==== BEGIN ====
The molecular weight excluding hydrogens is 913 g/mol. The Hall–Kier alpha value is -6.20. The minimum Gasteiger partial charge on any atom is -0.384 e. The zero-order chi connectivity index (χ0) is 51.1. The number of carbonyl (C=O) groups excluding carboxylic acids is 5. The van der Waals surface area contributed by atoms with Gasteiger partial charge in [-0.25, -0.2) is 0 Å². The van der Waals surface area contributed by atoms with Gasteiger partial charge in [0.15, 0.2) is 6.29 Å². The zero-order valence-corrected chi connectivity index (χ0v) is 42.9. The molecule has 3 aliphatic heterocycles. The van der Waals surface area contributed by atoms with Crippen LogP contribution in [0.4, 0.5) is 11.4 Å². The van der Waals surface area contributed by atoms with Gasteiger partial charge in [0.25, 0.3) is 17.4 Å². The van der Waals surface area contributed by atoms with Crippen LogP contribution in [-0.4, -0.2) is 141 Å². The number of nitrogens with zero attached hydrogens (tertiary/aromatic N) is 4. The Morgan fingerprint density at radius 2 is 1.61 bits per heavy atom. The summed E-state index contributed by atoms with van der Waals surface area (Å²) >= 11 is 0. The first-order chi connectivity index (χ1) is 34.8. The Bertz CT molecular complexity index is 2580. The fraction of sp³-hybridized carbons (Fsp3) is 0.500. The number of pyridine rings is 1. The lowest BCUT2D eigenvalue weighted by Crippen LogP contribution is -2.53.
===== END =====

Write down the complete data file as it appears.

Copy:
The molecular weight excluding hydrogens is 913 g/mol. The Hall–Kier alpha value is -6.20. The minimum Gasteiger partial charge on any atom is -0.384 e. The zero-order chi connectivity index (χ0) is 51.1. The number of carbonyl (C=O) groups excluding carboxylic acids is 5. The van der Waals surface area contributed by atoms with Gasteiger partial charge in [-0.25, -0.2) is 0 Å². The van der Waals surface area contributed by atoms with Gasteiger partial charge in [0.15, 0.2) is 6.29 Å². The zero-order valence-corrected chi connectivity index (χ0v) is 42.9. The molecule has 3 aliphatic heterocycles. The van der Waals surface area contributed by atoms with Crippen LogP contribution in [0.4, 0.5) is 11.4 Å². The van der Waals surface area contributed by atoms with Gasteiger partial charge in [0.25, 0.3) is 17.4 Å². The van der Waals surface area contributed by atoms with Crippen LogP contribution in [-0.4, -0.2) is 141 Å². The number of nitrogens with zero attached hydrogens (tertiary/aromatic N) is 4. The Morgan fingerprint density at radius 2 is 1.61 bits per heavy atom. The summed E-state index contributed by atoms with van der Waals surface area (Å²) >= 11 is 0. The first-order chi connectivity index (χ1) is 34.8. The Bertz CT molecular complexity index is 2580. The fraction of sp³-hybridized carbons (Fsp3) is 0.500. The number of pyridine rings is 1. The lowest BCUT2D eigenvalue weighted by Crippen LogP contribution is -2.53.